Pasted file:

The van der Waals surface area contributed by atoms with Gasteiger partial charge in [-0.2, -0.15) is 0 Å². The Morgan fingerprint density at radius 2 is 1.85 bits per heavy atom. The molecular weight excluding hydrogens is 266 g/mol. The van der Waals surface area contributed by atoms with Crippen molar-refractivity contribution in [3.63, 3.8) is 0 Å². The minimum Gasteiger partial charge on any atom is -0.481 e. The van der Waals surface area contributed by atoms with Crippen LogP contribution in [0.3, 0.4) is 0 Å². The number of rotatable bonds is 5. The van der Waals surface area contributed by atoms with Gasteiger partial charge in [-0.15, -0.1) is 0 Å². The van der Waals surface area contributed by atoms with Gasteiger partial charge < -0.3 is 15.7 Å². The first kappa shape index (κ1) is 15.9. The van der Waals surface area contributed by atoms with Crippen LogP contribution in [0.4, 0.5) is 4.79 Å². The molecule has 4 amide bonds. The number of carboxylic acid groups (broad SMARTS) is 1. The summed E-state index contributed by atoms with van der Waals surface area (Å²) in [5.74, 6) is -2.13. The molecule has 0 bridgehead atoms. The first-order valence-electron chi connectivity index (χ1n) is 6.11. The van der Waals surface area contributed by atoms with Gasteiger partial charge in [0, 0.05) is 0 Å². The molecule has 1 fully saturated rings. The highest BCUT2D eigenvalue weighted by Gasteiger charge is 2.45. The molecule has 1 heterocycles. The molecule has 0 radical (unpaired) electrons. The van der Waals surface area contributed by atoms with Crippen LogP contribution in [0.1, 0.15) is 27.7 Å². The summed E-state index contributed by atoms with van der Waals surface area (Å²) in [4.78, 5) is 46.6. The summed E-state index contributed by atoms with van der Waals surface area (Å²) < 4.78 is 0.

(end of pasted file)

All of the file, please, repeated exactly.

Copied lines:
The van der Waals surface area contributed by atoms with Gasteiger partial charge in [-0.2, -0.15) is 0 Å². The Morgan fingerprint density at radius 2 is 1.85 bits per heavy atom. The molecular weight excluding hydrogens is 266 g/mol. The van der Waals surface area contributed by atoms with Crippen molar-refractivity contribution in [3.63, 3.8) is 0 Å². The minimum Gasteiger partial charge on any atom is -0.481 e. The van der Waals surface area contributed by atoms with Crippen LogP contribution in [0.3, 0.4) is 0 Å². The number of rotatable bonds is 5. The van der Waals surface area contributed by atoms with Gasteiger partial charge in [-0.15, -0.1) is 0 Å². The van der Waals surface area contributed by atoms with Gasteiger partial charge < -0.3 is 15.7 Å². The first kappa shape index (κ1) is 15.9. The van der Waals surface area contributed by atoms with Crippen LogP contribution in [0.4, 0.5) is 4.79 Å². The molecule has 4 amide bonds. The number of carboxylic acid groups (broad SMARTS) is 1. The summed E-state index contributed by atoms with van der Waals surface area (Å²) in [5.74, 6) is -2.13. The molecule has 0 bridgehead atoms. The first-order valence-electron chi connectivity index (χ1n) is 6.11. The van der Waals surface area contributed by atoms with Gasteiger partial charge in [0, 0.05) is 0 Å². The molecule has 1 fully saturated rings. The highest BCUT2D eigenvalue weighted by Gasteiger charge is 2.45. The molecule has 1 heterocycles. The molecule has 0 radical (unpaired) electrons. The van der Waals surface area contributed by atoms with Crippen LogP contribution in [0.1, 0.15) is 27.7 Å². The summed E-state index contributed by atoms with van der Waals surface area (Å²) in [4.78, 5) is 46.6. The summed E-state index contributed by atoms with van der Waals surface area (Å²) < 4.78 is 0.